Long before and for years after Texas rangers Frank Hamer and Maney Gault took down famous outlaws Bonnie and Clyde, they were close friends. As viewers have seen in Netflix’s The Highwaymen, they shared an interest in shooting, playing cards, and taking down bad guys together. Gault was known for keeping to himself and both men rarely spoke about their famous case after it was over. And the photos of the real Maney Gault from The Highwaymen show just how much he preferred to keep to himself. There aren't that many photos of him in circulation today and you will often see the same ones of Gault in a bowler hat with a pensive expression on his face or no expression at all.
Gault might not have ever made the career change from working in a sawmill to becoming a Texas ranger if he had not lived next door to Hamer in Austin, Texas. According to True West magazine, Hamer used Gault for sting operations as an undercover informant well before Gault became a Texas ranger, but obviously Hamer could see something special in him. And eventually, the two would become famous around the country for leading the team who took down Bonnie and Clyde and ended their crime spree.
After the famous case ended with a shootout, Gault and Hamer were declared heroes by newspapers everywhere, but more often than not, they declined interviews and chose not to speak on the subject alone or together. True West magazine wrote that one reporter described Gault specifically as "cold-eyed, mysterious, and he doesn’t talk." Given the fact that there are few photos around of the real life Gault from The Highwaymen, that might be a fair assessment. But while he might have been a man of few words, he obviously left his mark as a man of the law.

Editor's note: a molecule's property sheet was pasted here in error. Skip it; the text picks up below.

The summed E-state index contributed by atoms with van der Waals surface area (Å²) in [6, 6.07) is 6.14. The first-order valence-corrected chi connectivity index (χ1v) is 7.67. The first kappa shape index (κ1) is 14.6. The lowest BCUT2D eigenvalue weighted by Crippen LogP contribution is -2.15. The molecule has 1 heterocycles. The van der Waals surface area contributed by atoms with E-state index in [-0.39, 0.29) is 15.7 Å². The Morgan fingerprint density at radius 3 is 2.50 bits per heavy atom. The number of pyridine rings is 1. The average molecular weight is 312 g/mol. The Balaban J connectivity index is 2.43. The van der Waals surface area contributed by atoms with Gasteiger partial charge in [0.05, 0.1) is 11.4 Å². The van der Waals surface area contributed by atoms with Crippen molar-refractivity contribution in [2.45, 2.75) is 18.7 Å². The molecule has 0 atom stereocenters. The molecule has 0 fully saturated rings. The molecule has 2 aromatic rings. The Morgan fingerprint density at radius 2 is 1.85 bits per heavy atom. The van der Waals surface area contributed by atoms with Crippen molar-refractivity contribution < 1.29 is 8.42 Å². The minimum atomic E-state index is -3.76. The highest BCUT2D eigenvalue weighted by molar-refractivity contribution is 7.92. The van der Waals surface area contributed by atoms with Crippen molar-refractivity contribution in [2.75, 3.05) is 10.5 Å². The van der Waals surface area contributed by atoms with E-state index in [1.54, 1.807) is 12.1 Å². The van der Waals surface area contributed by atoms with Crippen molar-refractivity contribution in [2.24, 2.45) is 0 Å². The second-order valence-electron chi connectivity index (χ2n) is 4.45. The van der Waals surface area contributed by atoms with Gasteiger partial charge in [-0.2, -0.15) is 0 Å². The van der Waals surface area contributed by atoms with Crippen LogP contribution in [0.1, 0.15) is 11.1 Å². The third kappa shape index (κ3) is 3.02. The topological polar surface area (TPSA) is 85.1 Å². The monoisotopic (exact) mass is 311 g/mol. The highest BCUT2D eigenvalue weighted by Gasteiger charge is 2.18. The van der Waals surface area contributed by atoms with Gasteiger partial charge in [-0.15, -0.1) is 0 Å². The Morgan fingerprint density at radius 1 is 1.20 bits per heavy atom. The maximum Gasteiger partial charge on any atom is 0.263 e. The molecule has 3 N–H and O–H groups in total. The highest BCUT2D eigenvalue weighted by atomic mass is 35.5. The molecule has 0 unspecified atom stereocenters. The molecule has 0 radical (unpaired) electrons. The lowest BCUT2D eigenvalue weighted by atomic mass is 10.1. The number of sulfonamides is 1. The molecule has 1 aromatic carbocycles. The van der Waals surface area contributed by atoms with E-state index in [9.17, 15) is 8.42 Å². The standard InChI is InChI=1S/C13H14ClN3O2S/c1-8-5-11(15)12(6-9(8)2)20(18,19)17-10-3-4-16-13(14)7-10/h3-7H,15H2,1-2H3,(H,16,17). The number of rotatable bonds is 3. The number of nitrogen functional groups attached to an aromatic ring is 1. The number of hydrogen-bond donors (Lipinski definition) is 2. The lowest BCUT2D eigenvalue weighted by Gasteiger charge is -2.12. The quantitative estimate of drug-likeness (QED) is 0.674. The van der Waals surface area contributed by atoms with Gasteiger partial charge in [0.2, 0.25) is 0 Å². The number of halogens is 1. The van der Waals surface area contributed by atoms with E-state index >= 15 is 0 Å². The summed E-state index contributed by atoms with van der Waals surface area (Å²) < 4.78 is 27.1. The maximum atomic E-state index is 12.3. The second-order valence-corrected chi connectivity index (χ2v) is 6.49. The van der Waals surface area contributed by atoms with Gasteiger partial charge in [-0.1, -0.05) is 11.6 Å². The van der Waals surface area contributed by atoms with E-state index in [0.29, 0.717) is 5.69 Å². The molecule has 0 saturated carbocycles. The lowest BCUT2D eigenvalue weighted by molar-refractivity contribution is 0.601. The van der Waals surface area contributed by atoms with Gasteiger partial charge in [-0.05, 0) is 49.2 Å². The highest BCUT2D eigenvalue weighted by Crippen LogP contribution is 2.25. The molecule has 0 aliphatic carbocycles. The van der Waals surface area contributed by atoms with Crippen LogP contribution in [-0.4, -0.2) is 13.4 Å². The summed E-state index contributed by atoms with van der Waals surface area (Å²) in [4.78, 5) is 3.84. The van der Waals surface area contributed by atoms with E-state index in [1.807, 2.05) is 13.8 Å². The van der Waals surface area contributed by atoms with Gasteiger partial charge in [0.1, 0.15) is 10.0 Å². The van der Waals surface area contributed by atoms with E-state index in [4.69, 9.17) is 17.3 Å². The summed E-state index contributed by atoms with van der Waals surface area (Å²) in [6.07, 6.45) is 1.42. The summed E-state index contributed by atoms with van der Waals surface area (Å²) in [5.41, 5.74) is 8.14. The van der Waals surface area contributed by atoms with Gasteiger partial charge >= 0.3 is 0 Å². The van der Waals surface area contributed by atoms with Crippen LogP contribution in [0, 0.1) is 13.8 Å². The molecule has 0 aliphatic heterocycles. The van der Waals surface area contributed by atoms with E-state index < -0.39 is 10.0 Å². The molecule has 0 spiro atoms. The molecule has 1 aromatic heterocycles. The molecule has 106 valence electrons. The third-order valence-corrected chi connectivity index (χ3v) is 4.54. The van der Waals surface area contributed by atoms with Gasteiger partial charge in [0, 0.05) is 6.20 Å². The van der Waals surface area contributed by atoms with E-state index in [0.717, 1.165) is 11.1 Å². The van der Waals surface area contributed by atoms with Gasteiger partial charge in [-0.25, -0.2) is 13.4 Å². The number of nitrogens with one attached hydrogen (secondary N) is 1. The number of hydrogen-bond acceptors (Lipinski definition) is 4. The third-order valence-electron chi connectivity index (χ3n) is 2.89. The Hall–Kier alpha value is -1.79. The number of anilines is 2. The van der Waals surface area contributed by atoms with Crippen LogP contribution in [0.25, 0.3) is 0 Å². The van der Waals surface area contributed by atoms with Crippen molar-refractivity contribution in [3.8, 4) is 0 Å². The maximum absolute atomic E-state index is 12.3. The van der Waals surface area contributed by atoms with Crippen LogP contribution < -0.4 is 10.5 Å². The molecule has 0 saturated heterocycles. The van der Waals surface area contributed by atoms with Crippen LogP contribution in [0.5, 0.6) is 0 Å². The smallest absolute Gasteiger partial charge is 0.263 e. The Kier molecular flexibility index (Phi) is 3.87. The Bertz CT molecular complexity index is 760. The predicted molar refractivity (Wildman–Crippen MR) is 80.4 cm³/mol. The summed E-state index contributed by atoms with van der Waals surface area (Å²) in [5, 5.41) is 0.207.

John Fusco, who wrote The Highwaymen, tweeted a colorized photo of Gault and Hamer together outside of a barn with what is presumably the car they used to follow Bonnie and Clyde across the country. They spent hours every day driving and ate their meals and generally lived out of the car until they finally led the team that would bring down the infamous criminals. In the photo, Gault has the same no-nonsense look on his face that tells me he wouldn't let anyone slide with a warning if he pulled them over for speeding.
There’s another photo of the real Gault that shows the subject of The Highwaymen with his horse when he was a Texas ranger. Although there were plenty of cars on the road back then, it's possible that he rode on horseback at times, at least during the start of his career, to catch criminals. It definitely gives you an "old west" sort of vibe, and once again, Gault has the best poker face ever.
The Highwaymen details the journey of the detectives who took down Bonnie and Clyde, but it also shows who these men were, despite being somewhat mysterious to the outside world. Even today, Gault is known as someone who spoke very little and his pictures show a stoic ranger who likely kept things as professional as possible when he was on duty.
Obviously his closest confidant, Hamer, was the exception to Gault’s stone cold demeanor, but it was probably necessary in his line of work as a ranger and highway patrolman. For the most part, though, The Highwaymen gets their friendship right and despite Gault being a mystery in real life, there are some photos out there that chronicle his career in law enforcement.